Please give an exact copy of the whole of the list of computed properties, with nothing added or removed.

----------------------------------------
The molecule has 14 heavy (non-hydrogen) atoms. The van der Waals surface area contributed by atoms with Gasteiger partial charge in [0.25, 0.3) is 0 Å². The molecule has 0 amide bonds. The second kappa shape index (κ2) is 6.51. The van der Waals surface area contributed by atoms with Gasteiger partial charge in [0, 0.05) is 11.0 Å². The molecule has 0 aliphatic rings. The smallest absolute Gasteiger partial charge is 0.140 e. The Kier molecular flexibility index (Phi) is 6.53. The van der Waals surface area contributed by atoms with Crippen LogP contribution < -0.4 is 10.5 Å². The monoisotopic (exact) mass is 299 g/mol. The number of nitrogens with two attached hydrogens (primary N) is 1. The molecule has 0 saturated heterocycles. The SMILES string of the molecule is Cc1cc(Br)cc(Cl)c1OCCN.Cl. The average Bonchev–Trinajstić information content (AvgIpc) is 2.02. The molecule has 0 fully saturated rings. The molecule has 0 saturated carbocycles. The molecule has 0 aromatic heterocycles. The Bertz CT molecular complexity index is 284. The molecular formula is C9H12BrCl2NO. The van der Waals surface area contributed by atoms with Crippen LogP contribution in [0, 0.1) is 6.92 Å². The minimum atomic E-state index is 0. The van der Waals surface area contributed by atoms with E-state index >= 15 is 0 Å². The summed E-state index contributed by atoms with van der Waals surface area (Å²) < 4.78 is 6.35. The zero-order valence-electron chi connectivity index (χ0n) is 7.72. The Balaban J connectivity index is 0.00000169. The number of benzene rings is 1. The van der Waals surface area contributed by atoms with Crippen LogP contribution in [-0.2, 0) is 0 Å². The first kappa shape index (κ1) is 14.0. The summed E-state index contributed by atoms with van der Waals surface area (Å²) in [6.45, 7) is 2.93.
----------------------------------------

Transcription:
The molecule has 14 heavy (non-hydrogen) atoms. The van der Waals surface area contributed by atoms with Gasteiger partial charge in [0.25, 0.3) is 0 Å². The molecule has 0 amide bonds. The second kappa shape index (κ2) is 6.51. The van der Waals surface area contributed by atoms with Gasteiger partial charge in [0, 0.05) is 11.0 Å². The molecule has 0 aliphatic rings. The smallest absolute Gasteiger partial charge is 0.140 e. The Kier molecular flexibility index (Phi) is 6.53. The van der Waals surface area contributed by atoms with Crippen LogP contribution < -0.4 is 10.5 Å². The monoisotopic (exact) mass is 299 g/mol. The number of nitrogens with two attached hydrogens (primary N) is 1. The molecule has 0 saturated heterocycles. The SMILES string of the molecule is Cc1cc(Br)cc(Cl)c1OCCN.Cl. The average Bonchev–Trinajstić information content (AvgIpc) is 2.02. The molecule has 0 fully saturated rings. The molecule has 0 saturated carbocycles. The molecule has 0 aromatic heterocycles. The Bertz CT molecular complexity index is 284. The molecular formula is C9H12BrCl2NO. The van der Waals surface area contributed by atoms with Crippen LogP contribution in [0, 0.1) is 6.92 Å². The minimum atomic E-state index is 0. The van der Waals surface area contributed by atoms with E-state index >= 15 is 0 Å². The summed E-state index contributed by atoms with van der Waals surface area (Å²) < 4.78 is 6.35. The zero-order valence-electron chi connectivity index (χ0n) is 7.72. The Balaban J connectivity index is 0.00000169. The number of benzene rings is 1. The van der Waals surface area contributed by atoms with Crippen LogP contribution in [-0.2, 0) is 0 Å². The first kappa shape index (κ1) is 14.0. The summed E-state index contributed by atoms with van der Waals surface area (Å²) in [6.45, 7) is 2.93.